This is a description of a hike that will take you through some woodland with some bushwacking involved to a final destination that only a few people in Nova Scotia have seen. The final destination of the hike is a small fissure in a limestone cliff that most people would disregard in an instant. However if you decide to squeeze in the crack, you will be rewarded by a large solution cave called the Minasville Ice Cave. This is a fragile feature so again we need to make sure it’s well preserved so future generation of people can also be amazed by this sight.
As of April 2011, there is an outbreak of white nose syndrome in bats in the Maritimes. Since this syndrome can wipe out whole bat population and this cave is a known bat hibernaculum, I have deleted all the coordinates that lead to this cave. I hope you all understand.
Leaving your car, travel down the wide road that has been blocked off by a large tree trunk. Walk on this wide gravel road, which runs due south, for about 200m until you see a well defined wood road/trail on your left. Turn on this road and follow the main branch of this road which runs due east. This is an old logging road and you can see the large ruts of the heavy machinery. The forest is mainly coniferous and of average age. After 400m the road turn to the south, continue heading east though the forest and you will come out into a recently logged area. It’s been logged so recently that there are no small shrubs or raspberry bushes to impede your way. Traverse this logged section and enter the coniferous forest , again going on an eastern heading. After 100m or so in the woods you should come out into an old field which is slowly being invaded by alders in its the southern portion.
Once in the old field, start heading into a southeast heading and into the forest, coming out again within 150m, into a large cleared area with some logs piles. From then on, you can probably follow an ATV trail in a southeast direction or simply make your way to the pond located southeast of you. You can see the pond on a google earth map. At the pond stop at the large limestone cliffs on its southern end and climb up to a small niche which looks like it was carved out of the cliff by someone some time ago. I am unsure of the reason for this but it’s a cool little feature to see and I thought at first that it was the entrance to the cave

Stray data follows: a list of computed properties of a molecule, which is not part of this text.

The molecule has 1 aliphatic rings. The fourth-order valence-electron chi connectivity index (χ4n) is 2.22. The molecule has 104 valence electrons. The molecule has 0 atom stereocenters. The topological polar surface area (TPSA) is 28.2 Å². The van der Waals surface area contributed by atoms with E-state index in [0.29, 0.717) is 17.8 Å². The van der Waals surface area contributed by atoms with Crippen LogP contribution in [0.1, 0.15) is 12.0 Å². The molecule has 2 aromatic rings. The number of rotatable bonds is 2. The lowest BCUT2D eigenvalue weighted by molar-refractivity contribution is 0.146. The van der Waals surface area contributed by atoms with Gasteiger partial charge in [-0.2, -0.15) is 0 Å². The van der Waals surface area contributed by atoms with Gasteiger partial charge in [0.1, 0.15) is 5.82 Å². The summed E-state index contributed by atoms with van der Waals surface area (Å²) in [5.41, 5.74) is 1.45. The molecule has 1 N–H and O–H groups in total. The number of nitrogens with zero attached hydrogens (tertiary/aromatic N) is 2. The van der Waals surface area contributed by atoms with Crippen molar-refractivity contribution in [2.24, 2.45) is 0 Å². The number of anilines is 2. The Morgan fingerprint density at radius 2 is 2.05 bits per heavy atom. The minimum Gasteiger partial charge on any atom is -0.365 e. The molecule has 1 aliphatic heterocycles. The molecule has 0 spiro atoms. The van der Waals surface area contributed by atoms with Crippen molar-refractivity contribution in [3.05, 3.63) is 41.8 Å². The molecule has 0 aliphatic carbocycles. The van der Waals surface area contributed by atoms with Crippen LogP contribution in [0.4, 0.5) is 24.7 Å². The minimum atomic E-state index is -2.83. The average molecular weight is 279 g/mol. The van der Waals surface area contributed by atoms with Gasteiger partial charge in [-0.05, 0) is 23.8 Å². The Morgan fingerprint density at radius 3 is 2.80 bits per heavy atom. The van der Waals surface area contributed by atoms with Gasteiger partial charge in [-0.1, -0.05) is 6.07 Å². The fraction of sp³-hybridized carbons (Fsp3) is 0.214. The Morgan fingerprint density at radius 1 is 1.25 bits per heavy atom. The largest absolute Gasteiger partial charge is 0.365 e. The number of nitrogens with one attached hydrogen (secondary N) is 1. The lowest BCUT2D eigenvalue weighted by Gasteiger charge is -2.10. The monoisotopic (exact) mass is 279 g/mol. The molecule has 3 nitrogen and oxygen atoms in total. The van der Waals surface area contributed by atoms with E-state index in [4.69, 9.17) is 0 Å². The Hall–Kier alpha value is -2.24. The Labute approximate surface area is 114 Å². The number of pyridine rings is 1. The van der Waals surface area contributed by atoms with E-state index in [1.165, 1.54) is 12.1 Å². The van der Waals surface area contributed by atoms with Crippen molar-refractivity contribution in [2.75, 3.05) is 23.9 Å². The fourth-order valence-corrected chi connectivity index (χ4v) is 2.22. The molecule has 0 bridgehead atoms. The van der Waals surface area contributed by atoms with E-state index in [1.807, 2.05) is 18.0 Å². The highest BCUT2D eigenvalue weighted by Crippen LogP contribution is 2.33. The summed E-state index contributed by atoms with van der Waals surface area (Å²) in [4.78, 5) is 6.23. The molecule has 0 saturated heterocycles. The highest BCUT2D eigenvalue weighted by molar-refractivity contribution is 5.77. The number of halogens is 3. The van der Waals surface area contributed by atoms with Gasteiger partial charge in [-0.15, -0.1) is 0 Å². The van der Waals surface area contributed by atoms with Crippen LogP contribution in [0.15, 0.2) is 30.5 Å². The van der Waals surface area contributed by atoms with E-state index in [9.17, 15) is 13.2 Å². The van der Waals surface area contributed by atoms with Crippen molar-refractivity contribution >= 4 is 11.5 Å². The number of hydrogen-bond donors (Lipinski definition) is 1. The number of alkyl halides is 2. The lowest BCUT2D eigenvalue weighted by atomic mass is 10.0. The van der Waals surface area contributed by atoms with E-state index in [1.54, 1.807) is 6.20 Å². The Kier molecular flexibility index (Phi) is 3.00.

The unassuming entrance to the cave lies about 50m from the obvious limestone cliffs you just saw. The cliffs forming one of the wall of the cave is the continuation of the same cliffs that you saw in front of the pond. So just continue along the bottom of the cliffs and you should be able to spot a small fissure up about 25ft from the ground. A nice scree slope will take you to the caves entrance. Squeeze in the first few metres and then stand up because this solution cave has a high ceiling and continues downward a fair bit. There are a lot of rabbit tracks/droppings at the time I was there. This is an amazing and cool place to visit!
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Posted By: pmarch55
- Sat Oct 11 02:56:46 UTC 2014
QuestionHey, I was wondering if there was a way I could get the coordinates to this cave? I understand all about the white nose syndrome and in fact, that's what leads me to wanting to visit this cave. I'm currently a 4th year student with StFX and I'm studying the white nose syndrome and incorporating it into another cycle currently in the midst of beginning again (Spruce budworm population). I was hoping to go see multiple caves through out the year and this one really caught me eye.
PatrickANSWERS are in this forum: WNS
Posted By: Apesteguy
- Wed Mar 20 22:38:58 UTC 2013
QuestionI would really like to explore this trail. could you inbox me the coordinates?ANSWERS are in this forum: details